Discussion in 'Rifle Country' started by stinger 327, Aug 10, 2016.
Here is why I do that, because most people don't want to do the research, many don't have a Tutor for a build and many don't have time or patience, but they have money.
If you don't have time or patience, are unwilling to do the research and don't want to buy the tools, I don't judge you. I just recommend an out of the box solution to your needs. Those things cost money.
I actually wouldn't advise someone to do a build for their first gun, buy a quality AR out of the Box Colt 6720 or 6920 and then decide based on that what you want and like. If you're still really in to AR's then you will likely want to do the research finally and buy some tools.
If you really enjoy it move forward and build you a twenty inch upper together some Leupold glass on top..... You see how that works
But if you don't like it, you have a Colt and a Good Scope and you'll get half or better of your money back out of it, you're not doing that with a Frankengun.
If the OPs budget is $2k, then his budget is $2k. I can apply my extensive shooting experience and realize that most of what he wants to do can be done for around $600-800. If he really wants to get into prairie dog hunting as well, then that's going to cost him.
I guess I didn't thoroughly understand that answer but I guess see this decision is like most any other hobby, it's either time or money you can spend.
I have the time and wanted to save some money so that's why I gravitated towards the AR build.
I just didn't see a type of gun like an AR that is lego-like for somebody who doesn't want to put any time into the gun.
That seems like if it's out of box and slap on optic scenario then more of a FS2000, AUG, Tavor, SCAR is the type of gun to buy.
Actually I would stick with the AR instead.
This is a personal choice but YMMV.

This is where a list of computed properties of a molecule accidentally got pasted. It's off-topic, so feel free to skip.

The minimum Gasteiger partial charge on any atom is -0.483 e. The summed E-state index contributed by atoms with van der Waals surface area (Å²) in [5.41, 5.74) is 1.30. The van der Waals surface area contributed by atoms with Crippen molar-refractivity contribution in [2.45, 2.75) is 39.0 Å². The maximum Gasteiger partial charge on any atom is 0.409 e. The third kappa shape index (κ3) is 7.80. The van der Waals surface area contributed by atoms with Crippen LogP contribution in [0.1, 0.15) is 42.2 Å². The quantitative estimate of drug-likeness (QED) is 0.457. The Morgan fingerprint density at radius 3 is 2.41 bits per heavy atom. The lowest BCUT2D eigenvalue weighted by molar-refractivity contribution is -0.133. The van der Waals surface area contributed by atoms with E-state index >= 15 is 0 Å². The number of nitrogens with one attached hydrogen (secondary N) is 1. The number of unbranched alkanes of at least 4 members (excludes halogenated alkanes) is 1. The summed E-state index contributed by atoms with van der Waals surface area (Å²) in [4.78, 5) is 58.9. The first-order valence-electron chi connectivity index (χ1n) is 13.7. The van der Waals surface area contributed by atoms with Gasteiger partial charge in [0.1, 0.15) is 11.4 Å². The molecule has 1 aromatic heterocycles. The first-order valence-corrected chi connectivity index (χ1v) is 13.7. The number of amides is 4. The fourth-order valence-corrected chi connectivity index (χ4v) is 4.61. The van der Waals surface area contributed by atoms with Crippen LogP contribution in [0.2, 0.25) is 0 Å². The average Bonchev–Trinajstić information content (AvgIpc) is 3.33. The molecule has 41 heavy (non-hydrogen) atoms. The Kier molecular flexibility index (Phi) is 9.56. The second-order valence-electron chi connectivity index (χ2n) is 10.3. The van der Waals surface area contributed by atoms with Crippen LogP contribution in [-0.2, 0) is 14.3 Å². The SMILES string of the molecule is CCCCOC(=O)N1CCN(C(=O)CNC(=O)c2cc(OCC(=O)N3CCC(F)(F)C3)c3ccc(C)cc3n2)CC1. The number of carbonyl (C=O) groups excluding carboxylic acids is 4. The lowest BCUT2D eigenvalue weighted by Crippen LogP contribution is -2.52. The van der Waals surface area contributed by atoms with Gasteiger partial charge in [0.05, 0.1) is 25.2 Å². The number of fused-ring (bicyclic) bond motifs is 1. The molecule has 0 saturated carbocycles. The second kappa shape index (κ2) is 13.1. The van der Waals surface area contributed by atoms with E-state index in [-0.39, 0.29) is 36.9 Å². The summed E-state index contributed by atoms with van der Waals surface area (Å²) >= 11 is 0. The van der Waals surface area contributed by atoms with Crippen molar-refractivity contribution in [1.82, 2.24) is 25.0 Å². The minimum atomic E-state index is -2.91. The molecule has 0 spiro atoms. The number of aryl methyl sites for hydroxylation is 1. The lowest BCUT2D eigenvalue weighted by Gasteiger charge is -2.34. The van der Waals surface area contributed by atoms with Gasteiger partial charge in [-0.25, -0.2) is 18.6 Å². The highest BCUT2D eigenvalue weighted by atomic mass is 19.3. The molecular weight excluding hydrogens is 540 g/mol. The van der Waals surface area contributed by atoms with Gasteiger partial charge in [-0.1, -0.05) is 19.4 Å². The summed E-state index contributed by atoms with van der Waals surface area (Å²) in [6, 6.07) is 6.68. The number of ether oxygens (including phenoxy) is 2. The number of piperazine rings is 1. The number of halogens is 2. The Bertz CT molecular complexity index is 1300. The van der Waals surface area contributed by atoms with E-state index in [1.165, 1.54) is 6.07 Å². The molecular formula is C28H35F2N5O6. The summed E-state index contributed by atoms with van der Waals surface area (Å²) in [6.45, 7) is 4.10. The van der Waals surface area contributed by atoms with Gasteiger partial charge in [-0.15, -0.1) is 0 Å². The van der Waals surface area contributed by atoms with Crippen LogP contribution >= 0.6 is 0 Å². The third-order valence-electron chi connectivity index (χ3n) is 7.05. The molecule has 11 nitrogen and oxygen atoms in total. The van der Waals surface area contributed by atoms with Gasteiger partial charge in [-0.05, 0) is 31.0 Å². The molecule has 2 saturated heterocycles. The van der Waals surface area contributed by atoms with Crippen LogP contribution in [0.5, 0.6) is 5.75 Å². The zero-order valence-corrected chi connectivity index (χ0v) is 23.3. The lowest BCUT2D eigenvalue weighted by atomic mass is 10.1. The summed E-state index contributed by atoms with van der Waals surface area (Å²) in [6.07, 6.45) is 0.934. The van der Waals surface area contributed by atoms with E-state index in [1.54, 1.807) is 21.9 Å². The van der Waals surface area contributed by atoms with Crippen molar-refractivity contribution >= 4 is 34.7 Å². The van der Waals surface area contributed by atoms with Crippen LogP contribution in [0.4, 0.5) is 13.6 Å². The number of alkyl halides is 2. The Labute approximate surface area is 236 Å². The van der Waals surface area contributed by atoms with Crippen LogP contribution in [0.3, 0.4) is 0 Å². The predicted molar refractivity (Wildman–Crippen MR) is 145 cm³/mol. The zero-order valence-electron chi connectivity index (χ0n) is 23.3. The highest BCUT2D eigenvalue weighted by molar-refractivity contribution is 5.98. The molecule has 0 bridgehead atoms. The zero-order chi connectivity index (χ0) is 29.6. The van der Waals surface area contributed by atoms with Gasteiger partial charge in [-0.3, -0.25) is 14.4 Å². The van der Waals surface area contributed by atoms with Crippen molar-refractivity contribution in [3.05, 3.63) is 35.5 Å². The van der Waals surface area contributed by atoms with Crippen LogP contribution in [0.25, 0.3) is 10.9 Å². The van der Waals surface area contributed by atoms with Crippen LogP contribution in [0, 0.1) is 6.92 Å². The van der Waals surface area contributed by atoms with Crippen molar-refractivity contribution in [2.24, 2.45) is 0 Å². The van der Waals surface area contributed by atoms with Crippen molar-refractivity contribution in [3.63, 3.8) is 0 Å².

As long as it is already assembled and ready to go out of the box. I won't be tinkering with it.
Spend the extra money and buy the Colt.
This is not a good idea, if you do the research you will see why, but, it's your gun and your money.
Are you referring to some actual, legit, shooting exercise that compares the two, or just reading what people write on gun forums?
The DD is in 6.8 which is an AR with better legs.
For builders, personally, as it shoots .223 or 5.56 with little change if any in accuracy, I recommend a Wylde chamber.
WHAT DID You pay for that DD? Which model?
I'm not sure UBB works here yet. If it doesn't, its is a DDM4 V7. As it is a lot more accurate than the EO Tech supports; so after a year, it wears optics now. The EO Tech hit steel at 400 yards; the glass is a lot more accurate. It's sub MOA at 100.
A bud is a stone hunter and posted some deer autopsy photos. Basically the "hype" almost as accurate as the 6.5 and close to the 7mm's terminal ballistics is correct.
I believe about a bill 4-5 years ago.
I'd say go handle all the ARs you can find and write down the features you like from each, then you'll know what parts you want in your AR. Then you could have a good company put together YOUR rifle. I think Daniel Defense still lets you custom build an AR using an online check list then they assemble the rifle for you. Other brands do something similar. Daniel Defense definitely makes a top notch AR, in fact my favorite AR has a DDM4V3 style upper. Midlength gas, CHF, pencil profile barrel.
Honestly, you get the best AR by researching all the parts, choosing the best for you then building it yourself OR having the factory build it.
The other option is do what most people do, buy a $700 AR and have a ball, learn a lot then buy exactly what you want as your 2nd AR! That works, too!
Here comes the AR15.com spreadsheet...
I'm talking about the quality of the materials used and the assembly.